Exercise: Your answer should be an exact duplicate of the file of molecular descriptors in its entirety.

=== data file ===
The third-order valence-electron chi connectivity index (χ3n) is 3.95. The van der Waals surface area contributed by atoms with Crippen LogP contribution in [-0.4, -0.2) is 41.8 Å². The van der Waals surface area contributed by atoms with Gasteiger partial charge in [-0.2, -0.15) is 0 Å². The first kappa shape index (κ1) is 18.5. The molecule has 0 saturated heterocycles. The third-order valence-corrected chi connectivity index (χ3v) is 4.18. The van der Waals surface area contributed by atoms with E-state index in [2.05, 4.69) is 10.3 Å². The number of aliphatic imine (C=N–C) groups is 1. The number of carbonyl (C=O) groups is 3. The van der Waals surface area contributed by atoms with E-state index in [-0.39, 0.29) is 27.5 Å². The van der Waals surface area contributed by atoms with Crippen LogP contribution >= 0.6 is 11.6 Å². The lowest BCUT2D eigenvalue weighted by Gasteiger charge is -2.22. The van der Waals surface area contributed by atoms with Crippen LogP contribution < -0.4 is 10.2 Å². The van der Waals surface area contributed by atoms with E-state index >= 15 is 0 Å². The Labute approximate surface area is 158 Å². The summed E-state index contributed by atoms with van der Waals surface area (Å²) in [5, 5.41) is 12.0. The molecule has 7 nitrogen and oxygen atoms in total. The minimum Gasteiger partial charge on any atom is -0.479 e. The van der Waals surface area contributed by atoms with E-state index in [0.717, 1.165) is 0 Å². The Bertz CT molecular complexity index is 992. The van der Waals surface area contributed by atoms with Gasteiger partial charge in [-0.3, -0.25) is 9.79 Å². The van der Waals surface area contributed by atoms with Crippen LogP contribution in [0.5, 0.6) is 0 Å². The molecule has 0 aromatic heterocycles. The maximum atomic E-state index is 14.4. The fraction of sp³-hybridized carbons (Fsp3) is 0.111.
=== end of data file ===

The third-order valence-electron chi connectivity index (χ3n) is 3.95. The van der Waals surface area contributed by atoms with Crippen LogP contribution in [-0.4, -0.2) is 41.8 Å². The van der Waals surface area contributed by atoms with Gasteiger partial charge in [-0.2, -0.15) is 0 Å². The first kappa shape index (κ1) is 18.5. The molecule has 0 saturated heterocycles. The third-order valence-corrected chi connectivity index (χ3v) is 4.18. The van der Waals surface area contributed by atoms with E-state index in [2.05, 4.69) is 10.3 Å². The number of aliphatic imine (C=N–C) groups is 1. The number of carbonyl (C=O) groups is 3. The van der Waals surface area contributed by atoms with E-state index in [-0.39, 0.29) is 27.5 Å². The van der Waals surface area contributed by atoms with Crippen LogP contribution >= 0.6 is 11.6 Å². The lowest BCUT2D eigenvalue weighted by Gasteiger charge is -2.22. The van der Waals surface area contributed by atoms with Crippen LogP contribution < -0.4 is 10.2 Å². The van der Waals surface area contributed by atoms with E-state index >= 15 is 0 Å². The Labute approximate surface area is 158 Å². The summed E-state index contributed by atoms with van der Waals surface area (Å²) in [5, 5.41) is 12.0. The molecule has 7 nitrogen and oxygen atoms in total. The minimum Gasteiger partial charge on any atom is -0.479 e. The van der Waals surface area contributed by atoms with E-state index in [0.717, 1.165) is 0 Å². The Bertz CT molecular complexity index is 992. The van der Waals surface area contributed by atoms with Gasteiger partial charge in [-0.3, -0.25) is 9.79 Å². The van der Waals surface area contributed by atoms with Crippen LogP contribution in [0.5, 0.6) is 0 Å². The molecule has 0 aromatic heterocycles. The maximum atomic E-state index is 14.4. The fraction of sp³-hybridized carbons (Fsp3) is 0.111.